A congenital neck mass is a growth that is present at birth and slowly becomes noticeable to the patient or family. Although the neck abnormality is present since birth, the resulting lump may not appear until much later in life.


What are the types of congenital neck masses?


Congenital neck masses can take many forms. The most common congenital masses that are treated by an ear, nose, and throat specialist are:

  • Branchial Cleft Anomalies

  • Thyroglossal duct remnants

  • Lymphatic vascular malformations (lymphangiomas or cystic hygromas)

  • Hemangiomas (blood vessel abnormalities)

  • Dermoid cysts


What are Branchial Cleft Anomalies?


Branchial cleft fistulas and cysts are found in the neck and are composed of tissue trapped in the developing neck. These anomalies appear as a soft lump or draining opening on one side of the neck. They can appear in any age group yet are very common in the first decade of life. Because these anomalies develop in the growing embryo, any tract that forms in combination with a cyst follows a fairly predictable pattern. The tracts connect the cyst to the inside of the throat at a specific area. It is important to understand this relationship so that the entire tract can be excised and will not recur.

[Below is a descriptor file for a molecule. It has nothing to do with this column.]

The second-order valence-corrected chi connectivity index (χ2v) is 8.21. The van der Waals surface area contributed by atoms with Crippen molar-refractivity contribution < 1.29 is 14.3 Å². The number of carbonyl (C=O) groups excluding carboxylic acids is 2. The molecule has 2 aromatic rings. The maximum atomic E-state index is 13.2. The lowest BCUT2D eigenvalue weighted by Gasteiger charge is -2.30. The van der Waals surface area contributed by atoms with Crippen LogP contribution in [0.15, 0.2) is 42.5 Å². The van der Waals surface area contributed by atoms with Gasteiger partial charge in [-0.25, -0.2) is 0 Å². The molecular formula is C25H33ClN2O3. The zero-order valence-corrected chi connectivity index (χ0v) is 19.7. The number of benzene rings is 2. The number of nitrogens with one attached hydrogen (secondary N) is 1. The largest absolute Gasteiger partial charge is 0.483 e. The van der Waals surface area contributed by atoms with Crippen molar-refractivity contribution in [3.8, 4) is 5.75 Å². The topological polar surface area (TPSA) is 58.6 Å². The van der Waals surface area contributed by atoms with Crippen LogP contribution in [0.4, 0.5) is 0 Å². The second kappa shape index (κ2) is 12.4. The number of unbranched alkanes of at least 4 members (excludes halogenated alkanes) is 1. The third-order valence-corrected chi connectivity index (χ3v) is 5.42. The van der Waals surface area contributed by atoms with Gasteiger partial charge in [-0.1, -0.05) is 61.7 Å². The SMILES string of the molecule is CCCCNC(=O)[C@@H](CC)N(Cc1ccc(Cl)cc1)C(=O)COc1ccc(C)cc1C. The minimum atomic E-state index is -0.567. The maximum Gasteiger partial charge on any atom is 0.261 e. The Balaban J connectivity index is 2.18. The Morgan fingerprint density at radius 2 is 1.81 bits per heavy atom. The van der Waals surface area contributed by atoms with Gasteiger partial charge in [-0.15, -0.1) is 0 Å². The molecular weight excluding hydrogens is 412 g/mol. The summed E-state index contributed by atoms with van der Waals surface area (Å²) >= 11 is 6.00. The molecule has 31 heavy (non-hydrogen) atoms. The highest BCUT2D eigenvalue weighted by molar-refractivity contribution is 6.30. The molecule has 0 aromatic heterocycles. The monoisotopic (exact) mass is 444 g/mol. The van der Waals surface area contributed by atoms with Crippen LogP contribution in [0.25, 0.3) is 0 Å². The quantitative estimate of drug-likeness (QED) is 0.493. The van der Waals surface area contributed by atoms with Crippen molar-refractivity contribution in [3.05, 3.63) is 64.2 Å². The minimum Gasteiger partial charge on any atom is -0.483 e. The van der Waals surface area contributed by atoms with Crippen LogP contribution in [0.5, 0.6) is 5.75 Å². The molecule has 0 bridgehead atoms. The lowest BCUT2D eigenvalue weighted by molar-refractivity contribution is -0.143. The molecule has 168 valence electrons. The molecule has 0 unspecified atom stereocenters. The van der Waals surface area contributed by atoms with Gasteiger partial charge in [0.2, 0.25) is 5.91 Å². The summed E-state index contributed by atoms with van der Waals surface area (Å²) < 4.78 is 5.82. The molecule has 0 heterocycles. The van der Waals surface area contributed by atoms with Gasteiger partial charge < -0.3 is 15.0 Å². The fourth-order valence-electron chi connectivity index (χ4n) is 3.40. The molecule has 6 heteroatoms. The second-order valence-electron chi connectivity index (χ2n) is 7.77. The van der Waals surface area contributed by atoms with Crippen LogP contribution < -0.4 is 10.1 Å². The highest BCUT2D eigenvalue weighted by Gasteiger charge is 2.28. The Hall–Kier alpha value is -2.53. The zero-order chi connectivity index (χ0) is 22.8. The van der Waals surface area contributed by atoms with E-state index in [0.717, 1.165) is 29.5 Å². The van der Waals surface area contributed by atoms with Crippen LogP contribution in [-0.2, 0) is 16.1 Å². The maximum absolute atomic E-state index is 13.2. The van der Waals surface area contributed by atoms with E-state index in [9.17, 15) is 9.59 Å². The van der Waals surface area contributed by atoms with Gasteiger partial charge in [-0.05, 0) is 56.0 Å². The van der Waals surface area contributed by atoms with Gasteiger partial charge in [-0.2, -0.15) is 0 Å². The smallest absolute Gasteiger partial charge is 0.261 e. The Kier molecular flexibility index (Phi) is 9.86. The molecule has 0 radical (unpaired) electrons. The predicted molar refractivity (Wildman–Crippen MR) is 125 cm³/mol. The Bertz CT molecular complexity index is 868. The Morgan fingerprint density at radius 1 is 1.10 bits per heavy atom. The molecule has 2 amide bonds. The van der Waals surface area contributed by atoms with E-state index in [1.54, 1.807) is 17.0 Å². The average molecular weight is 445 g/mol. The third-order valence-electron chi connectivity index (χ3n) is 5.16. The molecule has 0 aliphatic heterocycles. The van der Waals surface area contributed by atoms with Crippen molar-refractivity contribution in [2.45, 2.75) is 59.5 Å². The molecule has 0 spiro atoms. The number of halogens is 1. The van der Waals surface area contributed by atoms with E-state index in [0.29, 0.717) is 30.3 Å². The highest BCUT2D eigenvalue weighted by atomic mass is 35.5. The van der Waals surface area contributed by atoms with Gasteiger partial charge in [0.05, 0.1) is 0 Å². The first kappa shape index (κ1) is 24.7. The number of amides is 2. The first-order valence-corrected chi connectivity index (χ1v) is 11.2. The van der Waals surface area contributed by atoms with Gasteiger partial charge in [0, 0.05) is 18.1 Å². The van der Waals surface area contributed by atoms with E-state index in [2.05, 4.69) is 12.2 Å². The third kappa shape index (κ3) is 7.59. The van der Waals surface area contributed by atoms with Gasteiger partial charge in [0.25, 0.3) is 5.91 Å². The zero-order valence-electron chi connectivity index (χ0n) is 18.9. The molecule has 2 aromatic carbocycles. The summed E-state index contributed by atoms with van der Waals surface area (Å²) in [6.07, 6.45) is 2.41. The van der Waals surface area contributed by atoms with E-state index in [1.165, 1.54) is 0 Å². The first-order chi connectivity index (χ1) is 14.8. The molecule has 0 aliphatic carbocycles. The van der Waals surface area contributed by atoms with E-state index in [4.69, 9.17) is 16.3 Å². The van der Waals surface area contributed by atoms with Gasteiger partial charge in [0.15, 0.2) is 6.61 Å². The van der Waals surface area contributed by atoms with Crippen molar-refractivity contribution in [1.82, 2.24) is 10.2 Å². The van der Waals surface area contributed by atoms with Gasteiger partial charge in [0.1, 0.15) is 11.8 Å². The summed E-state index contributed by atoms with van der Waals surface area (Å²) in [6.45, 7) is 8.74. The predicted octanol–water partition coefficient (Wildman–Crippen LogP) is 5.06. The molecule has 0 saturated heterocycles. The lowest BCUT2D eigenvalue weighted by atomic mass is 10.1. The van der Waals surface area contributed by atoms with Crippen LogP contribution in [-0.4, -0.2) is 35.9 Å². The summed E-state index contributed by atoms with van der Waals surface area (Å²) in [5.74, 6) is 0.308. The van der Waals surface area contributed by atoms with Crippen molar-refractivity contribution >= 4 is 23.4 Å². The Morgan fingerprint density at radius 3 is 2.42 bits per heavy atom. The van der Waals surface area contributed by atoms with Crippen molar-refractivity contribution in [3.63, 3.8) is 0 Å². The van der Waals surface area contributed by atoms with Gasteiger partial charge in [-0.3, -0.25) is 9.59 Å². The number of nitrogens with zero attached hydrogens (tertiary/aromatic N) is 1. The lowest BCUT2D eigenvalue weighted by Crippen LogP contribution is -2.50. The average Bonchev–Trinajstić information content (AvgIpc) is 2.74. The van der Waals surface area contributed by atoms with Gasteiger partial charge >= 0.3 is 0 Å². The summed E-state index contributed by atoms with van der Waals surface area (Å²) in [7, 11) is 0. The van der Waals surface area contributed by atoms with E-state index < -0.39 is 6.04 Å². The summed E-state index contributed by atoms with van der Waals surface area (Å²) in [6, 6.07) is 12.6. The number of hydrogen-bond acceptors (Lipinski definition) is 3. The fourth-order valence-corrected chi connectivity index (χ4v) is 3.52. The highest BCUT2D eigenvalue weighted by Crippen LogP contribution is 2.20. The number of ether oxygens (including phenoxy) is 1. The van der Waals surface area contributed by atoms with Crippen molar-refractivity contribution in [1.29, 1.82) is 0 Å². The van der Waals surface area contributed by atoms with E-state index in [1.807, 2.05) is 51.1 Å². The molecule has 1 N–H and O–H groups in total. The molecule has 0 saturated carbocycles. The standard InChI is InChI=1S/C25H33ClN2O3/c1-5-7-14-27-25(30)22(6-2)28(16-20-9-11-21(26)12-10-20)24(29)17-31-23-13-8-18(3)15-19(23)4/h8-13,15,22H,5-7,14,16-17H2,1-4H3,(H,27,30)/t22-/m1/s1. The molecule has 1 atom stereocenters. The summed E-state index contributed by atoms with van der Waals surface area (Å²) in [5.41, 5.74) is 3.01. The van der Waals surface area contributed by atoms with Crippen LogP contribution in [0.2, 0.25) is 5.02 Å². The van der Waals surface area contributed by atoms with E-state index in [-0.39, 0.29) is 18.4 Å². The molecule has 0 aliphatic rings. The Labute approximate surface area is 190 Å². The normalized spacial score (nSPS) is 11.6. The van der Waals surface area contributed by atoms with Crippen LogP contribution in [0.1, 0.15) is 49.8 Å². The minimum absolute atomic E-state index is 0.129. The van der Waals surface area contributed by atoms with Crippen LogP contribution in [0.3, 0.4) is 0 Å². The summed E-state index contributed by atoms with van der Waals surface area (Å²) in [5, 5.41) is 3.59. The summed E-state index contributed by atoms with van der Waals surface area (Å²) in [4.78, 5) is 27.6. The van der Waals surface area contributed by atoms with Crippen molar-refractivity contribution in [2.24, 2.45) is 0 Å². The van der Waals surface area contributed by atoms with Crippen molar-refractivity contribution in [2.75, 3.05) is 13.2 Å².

There are three kinds of branchial cleft anomalies. A first branchial cleft anomaly is more unusual and may be involved with the nerve that moves the facial muscles (Facial nerve). Second and third branchial anomalies are common.

If your child has been diagnosed with a branchial cleft anomaly, many times the physician will order a CT scan. This test will allow us to identify the exact location of the mass and/or tract as well as its relation to blood vessels and nerves in the neck.